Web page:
This is the first known study to connect habitat with varying brain size in a single lake fish population. The finding may provide clues about how fish and other creatures will respond to mounting environmental stressors from pollution to climate change. Researchers say bigger brains contain more neurons, and more connections among them, that lend its owner cognitive and behavioural smarts that may help it adapt to new environments.
The escape response to evade perceived threats is a fundamental behavior seen throughout the animal kingdom, and laboratory studies have identified specialized neural circuits that control this behavior. To understand how these neural circuits operate in complex natural settings, researchers recorded and analyzed escape responses in wild coral reef fish. Their results show how a sequence of well-defined decision rules generates evasion behavior in a wide range of coral reef fish species.
A new monitoring project involving UCLA researchers and partners aims to take 'fake sushi' off Los Angeles diners' plates. The Los Angeles Seafood Monitoring Project team -- which includes university researchers, students, sushi restaurants and government regulators -- is working to reduce sushi fraud and the mislabeling of fish.
Two connected marine ecosystems -- the Eastern English Channel and Southern North Sea -- experienced big and opposite changes in their fish communities over a 30-year period, according to researchers who report their findings in Current Biology on Nov. 8. Rapid warming drove smaller ocean fishes to shift abruptly northward from one ecosystem to the other.
Scars left by orca attacks indicate that most victims are young whales on the first trip from breeding to feeding grounds. Increasing numbers of scars may mean that there are more orcas in the Southern Pacific, researchers say.
Even a Category 4 hurricane doesn't kill the mood for coastal fish -- and that's good news for all species, as well as for a multibillion-dollar recreational fishing industry. As extreme weather patterns threaten to bring more and larger storms to the Gulf Coast, new findings from the University of Texas at Austin's Marine Science Institute show some important fish species are able to continue spawning even in a severe storm.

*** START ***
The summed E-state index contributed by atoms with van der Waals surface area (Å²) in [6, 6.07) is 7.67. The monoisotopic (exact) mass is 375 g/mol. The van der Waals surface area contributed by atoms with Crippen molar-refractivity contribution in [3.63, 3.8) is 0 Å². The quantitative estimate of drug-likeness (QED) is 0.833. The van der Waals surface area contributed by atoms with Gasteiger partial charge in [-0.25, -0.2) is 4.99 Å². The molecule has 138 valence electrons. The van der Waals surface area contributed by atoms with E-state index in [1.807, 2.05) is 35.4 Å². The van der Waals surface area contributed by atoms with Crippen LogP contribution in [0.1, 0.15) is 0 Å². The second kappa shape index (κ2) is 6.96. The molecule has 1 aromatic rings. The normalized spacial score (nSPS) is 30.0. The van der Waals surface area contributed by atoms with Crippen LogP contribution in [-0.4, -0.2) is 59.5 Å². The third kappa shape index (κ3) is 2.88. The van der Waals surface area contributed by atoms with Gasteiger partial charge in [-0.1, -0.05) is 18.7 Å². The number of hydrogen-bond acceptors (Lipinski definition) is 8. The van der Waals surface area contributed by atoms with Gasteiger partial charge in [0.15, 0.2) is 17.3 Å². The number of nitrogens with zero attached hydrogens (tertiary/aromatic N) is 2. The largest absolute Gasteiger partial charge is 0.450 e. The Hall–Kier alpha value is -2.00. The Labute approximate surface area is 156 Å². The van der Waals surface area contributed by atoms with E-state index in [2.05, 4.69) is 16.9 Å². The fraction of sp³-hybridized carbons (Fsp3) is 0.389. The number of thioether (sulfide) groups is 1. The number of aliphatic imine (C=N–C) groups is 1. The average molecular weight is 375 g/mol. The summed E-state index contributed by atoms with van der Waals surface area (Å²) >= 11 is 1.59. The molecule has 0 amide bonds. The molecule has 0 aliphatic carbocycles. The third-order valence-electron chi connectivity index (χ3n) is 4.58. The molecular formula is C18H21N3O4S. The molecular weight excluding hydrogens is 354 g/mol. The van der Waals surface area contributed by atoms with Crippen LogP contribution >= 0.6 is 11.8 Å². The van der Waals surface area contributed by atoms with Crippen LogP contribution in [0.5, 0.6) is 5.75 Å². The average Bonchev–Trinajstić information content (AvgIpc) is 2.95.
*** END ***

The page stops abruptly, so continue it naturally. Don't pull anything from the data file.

In a new study published in Communications Biology, NYU Abu Dhabi Assistant Professor of Biology Shady Amin, along with Philippe Schmitt-Kopplin from the Helmholtz Center Munich, report that corals, though they are stationary organisms, can alter their surroundings by producing unique molecules that can help recruit healthy microbiomes and fight parasitic microbes.
Researchers from Scripps Institution of Oceanography at the University of California San Diego and the University of British Columbia found that even if fishers used the most efficient and sustainable known practices, they wouldn't generate enough revenue to maintain a living above poverty level.
Process waters from the seafood industry contain valuable nutrients, that could be used in food or aquaculture feed. But currently, these process waters are treated as waste. Now, a research project from Chalmers University of Technology, Sweden, shows the potential of recycling these nutrients back into the food chain.
With a growing world population and climate challenges that are causing agricultural areas to shrink, many are wondering where sustainable food will come from in the future. A professor of gastrophysics from the Department of Food Science at the University of Copenhagen and a chef offer a suggestion in a new research article: The cephalopod population (including squid, octopus and cuttlefish) in the oceans is growing and growing -- let's get better at cooking them so that many more people will want to eat them!